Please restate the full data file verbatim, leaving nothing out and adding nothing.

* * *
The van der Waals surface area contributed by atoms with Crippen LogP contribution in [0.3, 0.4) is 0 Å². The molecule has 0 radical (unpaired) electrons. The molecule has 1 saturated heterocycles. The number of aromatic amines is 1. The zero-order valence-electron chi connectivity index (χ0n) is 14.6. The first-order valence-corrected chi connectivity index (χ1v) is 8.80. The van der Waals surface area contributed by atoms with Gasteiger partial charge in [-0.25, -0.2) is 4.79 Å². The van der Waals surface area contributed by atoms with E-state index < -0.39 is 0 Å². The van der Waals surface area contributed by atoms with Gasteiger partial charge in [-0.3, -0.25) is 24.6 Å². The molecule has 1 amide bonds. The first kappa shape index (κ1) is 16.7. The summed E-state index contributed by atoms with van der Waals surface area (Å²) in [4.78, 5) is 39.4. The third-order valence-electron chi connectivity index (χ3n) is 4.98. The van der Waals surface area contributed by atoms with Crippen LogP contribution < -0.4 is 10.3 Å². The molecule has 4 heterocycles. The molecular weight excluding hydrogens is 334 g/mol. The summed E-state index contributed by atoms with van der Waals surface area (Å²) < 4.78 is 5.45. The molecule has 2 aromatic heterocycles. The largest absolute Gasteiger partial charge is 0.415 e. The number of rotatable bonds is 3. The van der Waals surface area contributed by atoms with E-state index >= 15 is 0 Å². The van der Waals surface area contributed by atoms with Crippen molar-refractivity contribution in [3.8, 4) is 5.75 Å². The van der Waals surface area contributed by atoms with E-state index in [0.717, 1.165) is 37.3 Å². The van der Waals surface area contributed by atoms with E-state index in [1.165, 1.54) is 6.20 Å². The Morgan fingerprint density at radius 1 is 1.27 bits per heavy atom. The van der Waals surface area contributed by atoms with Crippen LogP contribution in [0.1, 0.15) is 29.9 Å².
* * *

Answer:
The van der Waals surface area contributed by atoms with Crippen LogP contribution in [0.3, 0.4) is 0 Å². The molecule has 0 radical (unpaired) electrons. The molecule has 1 saturated heterocycles. The number of aromatic amines is 1. The zero-order valence-electron chi connectivity index (χ0n) is 14.6. The first-order valence-corrected chi connectivity index (χ1v) is 8.80. The van der Waals surface area contributed by atoms with Gasteiger partial charge in [-0.25, -0.2) is 4.79 Å². The van der Waals surface area contributed by atoms with E-state index < -0.39 is 0 Å². The van der Waals surface area contributed by atoms with Gasteiger partial charge in [-0.3, -0.25) is 24.6 Å². The molecule has 1 amide bonds. The first kappa shape index (κ1) is 16.7. The summed E-state index contributed by atoms with van der Waals surface area (Å²) in [4.78, 5) is 39.4. The third-order valence-electron chi connectivity index (χ3n) is 4.98. The van der Waals surface area contributed by atoms with Crippen LogP contribution < -0.4 is 10.3 Å². The molecule has 4 heterocycles. The molecular weight excluding hydrogens is 334 g/mol. The summed E-state index contributed by atoms with van der Waals surface area (Å²) < 4.78 is 5.45. The molecule has 2 aromatic heterocycles. The largest absolute Gasteiger partial charge is 0.415 e. The number of rotatable bonds is 3. The van der Waals surface area contributed by atoms with E-state index >= 15 is 0 Å². The van der Waals surface area contributed by atoms with Crippen molar-refractivity contribution in [3.8, 4) is 5.75 Å². The van der Waals surface area contributed by atoms with E-state index in [0.717, 1.165) is 37.3 Å². The van der Waals surface area contributed by atoms with E-state index in [1.165, 1.54) is 6.20 Å². The Morgan fingerprint density at radius 1 is 1.27 bits per heavy atom. The van der Waals surface area contributed by atoms with Crippen LogP contribution in [0.1, 0.15) is 29.9 Å².